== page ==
In the seats: Call me a theater nerd
The Aspen Times
Aspen, CO, Colorado
ASPEN – I try not to go too heavy on the “Oh, the advantages you have over my childhood” with my 13-year-old daughter. But the fact is she has “Modern Family,” while I had “The Brady Bunch.” She’s got Video On Demand and iPhone, whereas I prayed something half-decent would show on the Sunday Movie of the Week; she has C.P. Burger a few blocks away, while I had to beg my older cousin to haul us to McDonald’s. She has Aspen Mountain a three-minute bus ride away, while I got to schlep an hour to ski – at night, on ice, with long lift lines – at New Jersey’s Vernon Valley.
I’m honestly glad Olivia has all those privileges. But I did find myself genuinely jealous the other day when she told me that she was going, for a second time, to see Aspen Community Theatre’s production of “Crazy for You.” I thought for a minute about asking if I could tag along with her and her best friend.
Yes, I had seen the show already, on opening night Thursday, but “Crazy for You” (which concludes its run with performances tonight through Sunday at the Aspen District Theatre) is the kind of easy-to-hug treat that I bet would be even better the second and third times.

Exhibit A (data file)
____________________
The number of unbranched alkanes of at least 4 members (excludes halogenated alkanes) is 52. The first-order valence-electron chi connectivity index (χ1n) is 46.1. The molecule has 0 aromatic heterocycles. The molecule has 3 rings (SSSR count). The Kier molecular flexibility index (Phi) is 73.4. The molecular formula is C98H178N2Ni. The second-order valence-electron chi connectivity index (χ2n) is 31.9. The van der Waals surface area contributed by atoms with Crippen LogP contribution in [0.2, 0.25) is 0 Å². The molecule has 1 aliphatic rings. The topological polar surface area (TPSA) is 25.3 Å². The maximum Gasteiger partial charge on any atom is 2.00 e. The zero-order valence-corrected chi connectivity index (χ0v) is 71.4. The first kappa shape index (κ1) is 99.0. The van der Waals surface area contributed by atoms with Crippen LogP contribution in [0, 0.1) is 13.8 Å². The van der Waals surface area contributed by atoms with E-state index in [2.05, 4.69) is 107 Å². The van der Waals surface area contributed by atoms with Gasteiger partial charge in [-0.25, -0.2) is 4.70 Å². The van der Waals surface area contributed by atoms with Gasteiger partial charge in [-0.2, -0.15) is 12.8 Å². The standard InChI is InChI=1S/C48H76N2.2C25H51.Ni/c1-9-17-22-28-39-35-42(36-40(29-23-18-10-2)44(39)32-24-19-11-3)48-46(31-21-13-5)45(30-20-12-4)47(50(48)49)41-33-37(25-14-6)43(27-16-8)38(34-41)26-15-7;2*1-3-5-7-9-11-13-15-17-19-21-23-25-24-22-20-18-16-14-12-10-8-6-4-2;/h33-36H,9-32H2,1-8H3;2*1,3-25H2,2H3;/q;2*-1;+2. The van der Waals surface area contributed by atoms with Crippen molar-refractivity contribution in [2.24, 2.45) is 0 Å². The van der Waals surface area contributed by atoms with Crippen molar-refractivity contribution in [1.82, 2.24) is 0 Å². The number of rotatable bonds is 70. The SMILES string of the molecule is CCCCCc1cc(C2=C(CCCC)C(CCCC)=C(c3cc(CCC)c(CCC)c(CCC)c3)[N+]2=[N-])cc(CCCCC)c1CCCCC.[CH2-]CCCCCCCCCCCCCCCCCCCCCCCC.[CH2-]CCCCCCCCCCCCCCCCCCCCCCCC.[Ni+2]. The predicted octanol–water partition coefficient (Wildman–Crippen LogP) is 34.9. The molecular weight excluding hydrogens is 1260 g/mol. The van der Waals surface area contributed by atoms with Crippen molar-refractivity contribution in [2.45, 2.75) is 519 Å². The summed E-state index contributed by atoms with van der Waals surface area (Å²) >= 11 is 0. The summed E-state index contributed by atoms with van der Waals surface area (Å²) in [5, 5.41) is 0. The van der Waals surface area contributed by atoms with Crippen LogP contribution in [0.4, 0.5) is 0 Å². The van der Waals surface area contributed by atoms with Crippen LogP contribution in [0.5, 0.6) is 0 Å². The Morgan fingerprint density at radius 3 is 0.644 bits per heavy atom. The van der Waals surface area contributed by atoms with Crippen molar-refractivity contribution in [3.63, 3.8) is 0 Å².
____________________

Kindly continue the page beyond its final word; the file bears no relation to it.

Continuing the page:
The ACT folks have been billing it as old-fashioned Broadway: loads of spalshy dance numbers, songs that you can start humming midway through your first time hearing them, clear-cut good guys and bad guys, a simple story that’s implausible in a dozen different ways. And it is all that – but done as impeccably as ACT does it, old-school musical theater rises to the level of sublime.
John Goss’ tap-dancing, Tom Ward’s ingenious sets, Bob Finnie conducting the orchestra in Gerswhin’s memorable songs, the parade of costumes and cars, the extended “I Got Rhythm” sequence: Who could ask for anything more? Except maybe seeing “Crazy for You” one more time.
Members of the valley’s Jewish community gathered at the Albright Pavilion at Aspen Meadows Thursday for their second annual menorah lighting ceremony to celebrate and acknowledge the first day of Hanukkah.